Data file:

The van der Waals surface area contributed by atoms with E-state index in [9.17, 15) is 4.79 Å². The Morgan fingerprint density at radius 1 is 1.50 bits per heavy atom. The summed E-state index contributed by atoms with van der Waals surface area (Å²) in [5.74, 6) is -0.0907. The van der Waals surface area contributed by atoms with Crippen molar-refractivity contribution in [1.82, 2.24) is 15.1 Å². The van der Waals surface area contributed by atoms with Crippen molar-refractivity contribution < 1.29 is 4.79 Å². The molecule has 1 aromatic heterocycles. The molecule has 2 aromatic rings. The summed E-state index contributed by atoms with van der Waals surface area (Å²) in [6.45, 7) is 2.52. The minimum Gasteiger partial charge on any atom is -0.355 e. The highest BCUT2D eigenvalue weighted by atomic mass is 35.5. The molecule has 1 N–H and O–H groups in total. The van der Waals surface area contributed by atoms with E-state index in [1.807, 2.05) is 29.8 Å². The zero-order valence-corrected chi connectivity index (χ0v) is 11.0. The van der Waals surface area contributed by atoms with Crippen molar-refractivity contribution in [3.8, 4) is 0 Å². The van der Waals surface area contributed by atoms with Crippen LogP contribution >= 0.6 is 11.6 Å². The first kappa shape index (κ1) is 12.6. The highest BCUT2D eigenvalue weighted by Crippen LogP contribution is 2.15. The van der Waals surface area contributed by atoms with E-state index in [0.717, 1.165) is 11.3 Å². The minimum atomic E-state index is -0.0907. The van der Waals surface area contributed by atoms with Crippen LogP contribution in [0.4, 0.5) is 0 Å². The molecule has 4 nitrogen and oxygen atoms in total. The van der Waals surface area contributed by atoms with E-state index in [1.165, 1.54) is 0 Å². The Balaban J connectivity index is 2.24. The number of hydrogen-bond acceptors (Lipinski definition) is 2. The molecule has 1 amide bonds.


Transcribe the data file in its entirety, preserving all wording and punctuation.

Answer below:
The van der Waals surface area contributed by atoms with E-state index in [9.17, 15) is 4.79 Å². The Morgan fingerprint density at radius 1 is 1.50 bits per heavy atom. The summed E-state index contributed by atoms with van der Waals surface area (Å²) in [5.74, 6) is -0.0907. The van der Waals surface area contributed by atoms with Crippen molar-refractivity contribution in [1.82, 2.24) is 15.1 Å². The van der Waals surface area contributed by atoms with Crippen molar-refractivity contribution < 1.29 is 4.79 Å². The molecule has 1 aromatic heterocycles. The molecule has 2 aromatic rings. The summed E-state index contributed by atoms with van der Waals surface area (Å²) in [6.45, 7) is 2.52. The minimum Gasteiger partial charge on any atom is -0.355 e. The highest BCUT2D eigenvalue weighted by atomic mass is 35.5. The molecule has 1 N–H and O–H groups in total. The van der Waals surface area contributed by atoms with E-state index in [1.807, 2.05) is 29.8 Å². The zero-order valence-corrected chi connectivity index (χ0v) is 11.0. The van der Waals surface area contributed by atoms with Crippen molar-refractivity contribution in [3.8, 4) is 0 Å². The van der Waals surface area contributed by atoms with Crippen LogP contribution >= 0.6 is 11.6 Å². The first kappa shape index (κ1) is 12.6. The highest BCUT2D eigenvalue weighted by Crippen LogP contribution is 2.15. The van der Waals surface area contributed by atoms with E-state index in [0.717, 1.165) is 11.3 Å². The minimum atomic E-state index is -0.0907. The van der Waals surface area contributed by atoms with Crippen LogP contribution in [0.4, 0.5) is 0 Å². The molecule has 4 nitrogen and oxygen atoms in total. The van der Waals surface area contributed by atoms with E-state index in [1.165, 1.54) is 0 Å². The Balaban J connectivity index is 2.24. The number of hydrogen-bond acceptors (Lipinski definition) is 2. The molecule has 1 amide bonds.